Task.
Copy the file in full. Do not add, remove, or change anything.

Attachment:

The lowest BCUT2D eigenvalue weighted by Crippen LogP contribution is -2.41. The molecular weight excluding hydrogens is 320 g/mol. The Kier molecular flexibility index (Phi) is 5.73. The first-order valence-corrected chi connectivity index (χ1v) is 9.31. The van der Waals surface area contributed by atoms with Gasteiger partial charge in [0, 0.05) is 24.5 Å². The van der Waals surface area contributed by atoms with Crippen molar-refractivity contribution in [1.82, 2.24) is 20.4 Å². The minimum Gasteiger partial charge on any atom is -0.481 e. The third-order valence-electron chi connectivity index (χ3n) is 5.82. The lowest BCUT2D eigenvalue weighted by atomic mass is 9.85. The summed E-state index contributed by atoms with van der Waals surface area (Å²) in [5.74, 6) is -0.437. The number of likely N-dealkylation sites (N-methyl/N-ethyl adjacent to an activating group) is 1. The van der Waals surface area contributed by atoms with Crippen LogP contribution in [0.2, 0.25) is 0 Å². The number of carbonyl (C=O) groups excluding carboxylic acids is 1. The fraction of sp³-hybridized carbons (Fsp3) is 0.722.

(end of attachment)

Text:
The lowest BCUT2D eigenvalue weighted by Crippen LogP contribution is -2.41. The molecular weight excluding hydrogens is 320 g/mol. The Kier molecular flexibility index (Phi) is 5.73. The first-order valence-corrected chi connectivity index (χ1v) is 9.31. The van der Waals surface area contributed by atoms with Gasteiger partial charge in [0, 0.05) is 24.5 Å². The van der Waals surface area contributed by atoms with Crippen molar-refractivity contribution in [1.82, 2.24) is 20.4 Å². The minimum Gasteiger partial charge on any atom is -0.481 e. The third-order valence-electron chi connectivity index (χ3n) is 5.82. The lowest BCUT2D eigenvalue weighted by atomic mass is 9.85. The summed E-state index contributed by atoms with van der Waals surface area (Å²) in [5.74, 6) is -0.437. The number of likely N-dealkylation sites (N-methyl/N-ethyl adjacent to an activating group) is 1. The van der Waals surface area contributed by atoms with Crippen LogP contribution in [0.2, 0.25) is 0 Å². The number of carbonyl (C=O) groups excluding carboxylic acids is 1. The fraction of sp³-hybridized carbons (Fsp3) is 0.722.